Put down the gadgets and start to create. I don’t work on Fridays but I need to be creative or I feel the day has been wasted. Whilst scrolling through Pinterest I saw lots of recipes for homemade lip gloss. I’m always buying the ingredients but I never found the time to make it.This Friday was different I had my beautiful assistant my daughter to motivate me. We gathered the ingredients, petroleum jelly, coconut oil, peppermint oil and lipstick.Ingredients

  • Coconut Oil
  • Petroleum Jelly
  • Peppermint Oil
  • Pink or Red lipstick
  • Glass/plastic container with a lid


  1. Melt the Coconut Oil in the microwave for 30seconds.
  2. Add the Petroleum Jelly stir the ingredients together until both are liquid ready to pour.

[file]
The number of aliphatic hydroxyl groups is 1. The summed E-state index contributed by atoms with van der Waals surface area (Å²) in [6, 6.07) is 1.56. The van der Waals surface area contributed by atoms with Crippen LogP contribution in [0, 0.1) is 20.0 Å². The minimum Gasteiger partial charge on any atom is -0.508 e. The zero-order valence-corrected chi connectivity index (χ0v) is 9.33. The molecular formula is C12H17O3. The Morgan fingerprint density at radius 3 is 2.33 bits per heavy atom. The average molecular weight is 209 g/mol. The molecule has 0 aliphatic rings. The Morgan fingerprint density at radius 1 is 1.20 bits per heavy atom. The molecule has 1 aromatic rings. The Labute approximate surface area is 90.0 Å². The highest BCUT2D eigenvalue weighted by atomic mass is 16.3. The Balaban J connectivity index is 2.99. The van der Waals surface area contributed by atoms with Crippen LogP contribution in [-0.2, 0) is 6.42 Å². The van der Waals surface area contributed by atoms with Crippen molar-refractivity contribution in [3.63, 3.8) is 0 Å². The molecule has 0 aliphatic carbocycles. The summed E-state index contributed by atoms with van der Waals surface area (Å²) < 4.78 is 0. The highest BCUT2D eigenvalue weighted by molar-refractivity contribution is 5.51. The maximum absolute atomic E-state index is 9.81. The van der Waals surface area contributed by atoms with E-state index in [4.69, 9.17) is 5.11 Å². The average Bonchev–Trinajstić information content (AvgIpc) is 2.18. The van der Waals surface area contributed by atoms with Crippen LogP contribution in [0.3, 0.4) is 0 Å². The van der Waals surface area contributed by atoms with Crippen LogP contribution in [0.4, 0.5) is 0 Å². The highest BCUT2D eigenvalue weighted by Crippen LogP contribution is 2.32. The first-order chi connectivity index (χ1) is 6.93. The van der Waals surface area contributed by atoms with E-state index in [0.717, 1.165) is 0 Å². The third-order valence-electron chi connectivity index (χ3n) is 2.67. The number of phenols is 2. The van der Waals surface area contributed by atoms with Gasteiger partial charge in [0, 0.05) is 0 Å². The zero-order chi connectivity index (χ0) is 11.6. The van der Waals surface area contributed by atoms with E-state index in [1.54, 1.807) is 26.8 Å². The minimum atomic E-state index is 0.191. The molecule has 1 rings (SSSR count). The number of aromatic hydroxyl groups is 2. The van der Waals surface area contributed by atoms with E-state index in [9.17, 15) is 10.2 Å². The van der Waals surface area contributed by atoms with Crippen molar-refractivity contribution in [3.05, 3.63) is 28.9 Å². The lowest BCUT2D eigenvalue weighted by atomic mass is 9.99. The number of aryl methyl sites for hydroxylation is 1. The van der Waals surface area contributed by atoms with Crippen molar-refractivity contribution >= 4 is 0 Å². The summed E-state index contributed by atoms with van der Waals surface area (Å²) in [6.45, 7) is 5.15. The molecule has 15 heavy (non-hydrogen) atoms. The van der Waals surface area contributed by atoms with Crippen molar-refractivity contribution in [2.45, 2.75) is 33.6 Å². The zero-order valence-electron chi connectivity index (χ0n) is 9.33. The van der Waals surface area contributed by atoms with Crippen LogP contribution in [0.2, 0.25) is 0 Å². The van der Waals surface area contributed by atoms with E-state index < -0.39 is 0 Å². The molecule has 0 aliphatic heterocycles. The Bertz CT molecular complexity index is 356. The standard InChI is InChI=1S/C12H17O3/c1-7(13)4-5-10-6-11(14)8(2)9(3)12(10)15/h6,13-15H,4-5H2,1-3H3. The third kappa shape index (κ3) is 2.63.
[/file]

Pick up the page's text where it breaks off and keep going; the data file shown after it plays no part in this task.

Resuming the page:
3. Add pure essential oil – I chose Peppermint Oil.
  4. Add the lipstick to add colour and stir vigorously to make sure there are no lumps.
  5. Pour the lip balm into glass container with a lid.
  6. Place in the fridge for half an hour and voila you have home made lip gloss.

Lip Gloss Second AttemptIngredients1 tbsp Coconut Oil1 tbsp Shea Butter1/2 tbsp Beeswax Granules10 drops vitamin E oilLipstick for colourStrawberry jelly crystals (for scent)Method

  1. Melt Coconut Oil, Shea Butter and Beeswax until they become a clear liquid.
  2. Add Vitamin E to melted oils.
  3. Add lipstick for colour stir until melted in the oil. Reheat to get rid of lumps.
  4. Add jelly crystals.
  5. Pour into metal containers
  6. Cool in fridge or freezer the mixture should be solid.
  7. Place the lids on the containers.

Great gifts for friends and family.

Bereavement Counselling